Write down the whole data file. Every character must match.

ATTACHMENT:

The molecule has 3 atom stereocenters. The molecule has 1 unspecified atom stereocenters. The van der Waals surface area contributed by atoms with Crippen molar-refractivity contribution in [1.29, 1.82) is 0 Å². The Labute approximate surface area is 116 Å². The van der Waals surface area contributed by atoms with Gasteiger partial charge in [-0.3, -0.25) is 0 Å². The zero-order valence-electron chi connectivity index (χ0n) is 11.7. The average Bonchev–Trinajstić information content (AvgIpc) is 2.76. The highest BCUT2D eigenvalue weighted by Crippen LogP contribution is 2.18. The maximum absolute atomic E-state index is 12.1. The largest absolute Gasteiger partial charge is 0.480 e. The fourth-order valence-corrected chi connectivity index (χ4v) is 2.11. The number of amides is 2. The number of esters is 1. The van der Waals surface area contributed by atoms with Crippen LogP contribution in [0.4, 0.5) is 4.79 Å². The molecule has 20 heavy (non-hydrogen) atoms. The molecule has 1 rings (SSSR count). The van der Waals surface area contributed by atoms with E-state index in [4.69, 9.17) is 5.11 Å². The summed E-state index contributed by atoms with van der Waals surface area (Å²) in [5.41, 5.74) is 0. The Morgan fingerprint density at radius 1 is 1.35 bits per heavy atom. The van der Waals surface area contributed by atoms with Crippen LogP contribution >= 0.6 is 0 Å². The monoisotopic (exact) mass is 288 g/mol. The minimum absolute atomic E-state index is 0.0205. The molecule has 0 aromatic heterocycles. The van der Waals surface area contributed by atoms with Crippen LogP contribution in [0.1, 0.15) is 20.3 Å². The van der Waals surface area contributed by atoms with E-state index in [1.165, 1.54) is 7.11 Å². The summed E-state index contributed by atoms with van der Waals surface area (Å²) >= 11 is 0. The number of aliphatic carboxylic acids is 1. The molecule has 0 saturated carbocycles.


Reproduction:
The molecule has 3 atom stereocenters. The molecule has 1 unspecified atom stereocenters. The van der Waals surface area contributed by atoms with Crippen molar-refractivity contribution in [1.29, 1.82) is 0 Å². The Labute approximate surface area is 116 Å². The van der Waals surface area contributed by atoms with Gasteiger partial charge in [-0.3, -0.25) is 0 Å². The zero-order valence-electron chi connectivity index (χ0n) is 11.7. The average Bonchev–Trinajstić information content (AvgIpc) is 2.76. The highest BCUT2D eigenvalue weighted by Crippen LogP contribution is 2.18. The maximum absolute atomic E-state index is 12.1. The largest absolute Gasteiger partial charge is 0.480 e. The fourth-order valence-corrected chi connectivity index (χ4v) is 2.11. The number of amides is 2. The number of esters is 1. The van der Waals surface area contributed by atoms with Crippen LogP contribution in [0.4, 0.5) is 4.79 Å². The molecule has 20 heavy (non-hydrogen) atoms. The molecule has 1 rings (SSSR count). The van der Waals surface area contributed by atoms with E-state index in [4.69, 9.17) is 5.11 Å². The summed E-state index contributed by atoms with van der Waals surface area (Å²) in [5.41, 5.74) is 0. The Morgan fingerprint density at radius 1 is 1.35 bits per heavy atom. The van der Waals surface area contributed by atoms with Crippen LogP contribution >= 0.6 is 0 Å². The monoisotopic (exact) mass is 288 g/mol. The minimum absolute atomic E-state index is 0.0205. The molecule has 0 aromatic heterocycles. The van der Waals surface area contributed by atoms with Crippen LogP contribution in [0.1, 0.15) is 20.3 Å². The van der Waals surface area contributed by atoms with E-state index in [1.165, 1.54) is 7.11 Å². The summed E-state index contributed by atoms with van der Waals surface area (Å²) >= 11 is 0. The number of aliphatic carboxylic acids is 1. The molecule has 0 saturated carbocycles.